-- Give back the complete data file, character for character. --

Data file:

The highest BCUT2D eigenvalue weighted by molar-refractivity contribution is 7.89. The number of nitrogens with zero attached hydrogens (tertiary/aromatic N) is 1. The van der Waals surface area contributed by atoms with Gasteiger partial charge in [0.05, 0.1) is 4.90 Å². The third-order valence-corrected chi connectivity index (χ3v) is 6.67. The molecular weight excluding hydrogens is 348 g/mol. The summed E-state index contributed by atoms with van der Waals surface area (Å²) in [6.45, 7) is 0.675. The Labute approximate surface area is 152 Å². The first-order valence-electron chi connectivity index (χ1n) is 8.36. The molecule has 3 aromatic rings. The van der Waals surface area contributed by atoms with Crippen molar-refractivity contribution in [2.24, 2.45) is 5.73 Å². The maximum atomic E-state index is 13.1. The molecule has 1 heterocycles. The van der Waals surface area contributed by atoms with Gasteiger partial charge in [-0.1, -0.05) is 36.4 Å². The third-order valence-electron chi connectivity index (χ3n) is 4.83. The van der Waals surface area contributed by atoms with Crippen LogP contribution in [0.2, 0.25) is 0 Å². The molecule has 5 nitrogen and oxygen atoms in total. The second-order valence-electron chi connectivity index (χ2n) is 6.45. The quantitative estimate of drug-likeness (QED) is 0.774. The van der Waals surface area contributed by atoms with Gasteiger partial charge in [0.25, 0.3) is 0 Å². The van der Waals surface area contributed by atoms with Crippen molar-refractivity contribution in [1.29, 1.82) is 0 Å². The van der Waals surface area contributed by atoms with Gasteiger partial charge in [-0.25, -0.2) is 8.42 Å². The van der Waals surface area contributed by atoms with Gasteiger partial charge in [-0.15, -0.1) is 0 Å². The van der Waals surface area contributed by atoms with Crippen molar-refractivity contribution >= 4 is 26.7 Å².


The highest BCUT2D eigenvalue weighted by molar-refractivity contribution is 7.89. The number of nitrogens with zero attached hydrogens (tertiary/aromatic N) is 1. The van der Waals surface area contributed by atoms with Gasteiger partial charge in [0.05, 0.1) is 4.90 Å². The third-order valence-corrected chi connectivity index (χ3v) is 6.67. The molecular weight excluding hydrogens is 348 g/mol. The summed E-state index contributed by atoms with van der Waals surface area (Å²) in [6.45, 7) is 0.675. The Labute approximate surface area is 152 Å². The first-order valence-electron chi connectivity index (χ1n) is 8.36. The molecule has 3 aromatic rings. The van der Waals surface area contributed by atoms with Crippen molar-refractivity contribution in [2.24, 2.45) is 5.73 Å². The maximum atomic E-state index is 13.1. The molecule has 1 heterocycles. The van der Waals surface area contributed by atoms with Gasteiger partial charge in [-0.1, -0.05) is 36.4 Å². The third-order valence-electron chi connectivity index (χ3n) is 4.83. The van der Waals surface area contributed by atoms with Crippen LogP contribution in [0.2, 0.25) is 0 Å². The molecule has 5 nitrogen and oxygen atoms in total. The second-order valence-electron chi connectivity index (χ2n) is 6.45. The quantitative estimate of drug-likeness (QED) is 0.774. The van der Waals surface area contributed by atoms with Gasteiger partial charge in [0.25, 0.3) is 0 Å². The van der Waals surface area contributed by atoms with Crippen molar-refractivity contribution in [1.29, 1.82) is 0 Å². The van der Waals surface area contributed by atoms with Gasteiger partial charge in [-0.25, -0.2) is 8.42 Å². The van der Waals surface area contributed by atoms with Gasteiger partial charge in [-0.15, -0.1) is 0 Å². The van der Waals surface area contributed by atoms with Crippen molar-refractivity contribution >= 4 is 26.7 Å².